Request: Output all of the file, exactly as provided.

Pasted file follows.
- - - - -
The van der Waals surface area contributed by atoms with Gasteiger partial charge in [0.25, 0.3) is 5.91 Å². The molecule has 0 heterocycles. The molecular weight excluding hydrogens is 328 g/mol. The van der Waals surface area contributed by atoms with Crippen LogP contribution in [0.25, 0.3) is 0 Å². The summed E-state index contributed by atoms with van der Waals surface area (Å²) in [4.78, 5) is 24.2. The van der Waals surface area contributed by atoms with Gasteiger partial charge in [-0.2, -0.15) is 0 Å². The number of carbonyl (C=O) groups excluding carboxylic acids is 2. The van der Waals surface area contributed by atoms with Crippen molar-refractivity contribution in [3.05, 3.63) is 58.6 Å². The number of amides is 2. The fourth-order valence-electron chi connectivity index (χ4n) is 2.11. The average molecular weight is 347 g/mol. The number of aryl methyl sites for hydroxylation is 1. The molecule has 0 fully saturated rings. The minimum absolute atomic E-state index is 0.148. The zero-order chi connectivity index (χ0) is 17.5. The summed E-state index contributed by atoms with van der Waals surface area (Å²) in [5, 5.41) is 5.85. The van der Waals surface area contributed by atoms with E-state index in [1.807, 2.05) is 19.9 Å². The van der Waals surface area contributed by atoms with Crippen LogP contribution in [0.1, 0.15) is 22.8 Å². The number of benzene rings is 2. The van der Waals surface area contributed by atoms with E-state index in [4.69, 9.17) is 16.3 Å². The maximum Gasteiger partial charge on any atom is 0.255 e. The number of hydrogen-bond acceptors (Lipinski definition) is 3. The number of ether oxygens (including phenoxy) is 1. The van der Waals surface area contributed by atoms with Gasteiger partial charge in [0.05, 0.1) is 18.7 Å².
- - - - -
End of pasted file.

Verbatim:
The van der Waals surface area contributed by atoms with Gasteiger partial charge in [0.25, 0.3) is 5.91 Å². The molecule has 0 heterocycles. The molecular weight excluding hydrogens is 328 g/mol. The van der Waals surface area contributed by atoms with Crippen LogP contribution in [0.25, 0.3) is 0 Å². The summed E-state index contributed by atoms with van der Waals surface area (Å²) in [4.78, 5) is 24.2. The van der Waals surface area contributed by atoms with Gasteiger partial charge in [-0.2, -0.15) is 0 Å². The number of carbonyl (C=O) groups excluding carboxylic acids is 2. The van der Waals surface area contributed by atoms with Crippen molar-refractivity contribution in [3.05, 3.63) is 58.6 Å². The number of amides is 2. The fourth-order valence-electron chi connectivity index (χ4n) is 2.11. The average molecular weight is 347 g/mol. The number of aryl methyl sites for hydroxylation is 1. The molecule has 0 fully saturated rings. The minimum absolute atomic E-state index is 0.148. The zero-order chi connectivity index (χ0) is 17.5. The summed E-state index contributed by atoms with van der Waals surface area (Å²) in [5, 5.41) is 5.85. The van der Waals surface area contributed by atoms with E-state index in [1.807, 2.05) is 19.9 Å². The van der Waals surface area contributed by atoms with Crippen LogP contribution in [0.1, 0.15) is 22.8 Å². The number of benzene rings is 2. The van der Waals surface area contributed by atoms with E-state index in [4.69, 9.17) is 16.3 Å². The maximum Gasteiger partial charge on any atom is 0.255 e. The number of hydrogen-bond acceptors (Lipinski definition) is 3. The number of ether oxygens (including phenoxy) is 1. The van der Waals surface area contributed by atoms with Gasteiger partial charge in [0.05, 0.1) is 18.7 Å².